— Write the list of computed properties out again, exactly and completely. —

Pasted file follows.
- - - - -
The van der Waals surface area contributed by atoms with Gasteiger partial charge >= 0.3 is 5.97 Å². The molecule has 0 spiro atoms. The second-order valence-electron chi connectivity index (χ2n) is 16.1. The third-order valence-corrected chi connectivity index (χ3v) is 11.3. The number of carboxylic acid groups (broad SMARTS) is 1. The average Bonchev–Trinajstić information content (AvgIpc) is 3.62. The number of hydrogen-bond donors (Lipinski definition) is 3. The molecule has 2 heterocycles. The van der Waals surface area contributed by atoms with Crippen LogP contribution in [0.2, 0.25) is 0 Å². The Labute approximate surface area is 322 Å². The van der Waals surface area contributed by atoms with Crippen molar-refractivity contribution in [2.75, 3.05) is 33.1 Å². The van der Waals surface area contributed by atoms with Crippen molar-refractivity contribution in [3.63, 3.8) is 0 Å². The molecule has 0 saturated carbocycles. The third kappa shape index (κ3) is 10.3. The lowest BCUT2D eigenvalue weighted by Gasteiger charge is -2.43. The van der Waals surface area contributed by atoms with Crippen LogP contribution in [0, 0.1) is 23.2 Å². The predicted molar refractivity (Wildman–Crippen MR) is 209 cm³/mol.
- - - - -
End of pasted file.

The van der Waals surface area contributed by atoms with Gasteiger partial charge >= 0.3 is 5.97 Å². The molecule has 0 spiro atoms. The second-order valence-electron chi connectivity index (χ2n) is 16.1. The third-order valence-corrected chi connectivity index (χ3v) is 11.3. The number of carboxylic acid groups (broad SMARTS) is 1. The average Bonchev–Trinajstić information content (AvgIpc) is 3.62. The number of hydrogen-bond donors (Lipinski definition) is 3. The molecule has 2 heterocycles. The van der Waals surface area contributed by atoms with Crippen LogP contribution in [0.2, 0.25) is 0 Å². The Labute approximate surface area is 322 Å². The van der Waals surface area contributed by atoms with Crippen molar-refractivity contribution in [2.75, 3.05) is 33.1 Å². The van der Waals surface area contributed by atoms with Crippen molar-refractivity contribution in [3.63, 3.8) is 0 Å². The molecule has 0 saturated carbocycles. The third kappa shape index (κ3) is 10.3. The lowest BCUT2D eigenvalue weighted by Gasteiger charge is -2.43. The van der Waals surface area contributed by atoms with Crippen LogP contribution in [0, 0.1) is 23.2 Å². The predicted molar refractivity (Wildman–Crippen MR) is 209 cm³/mol.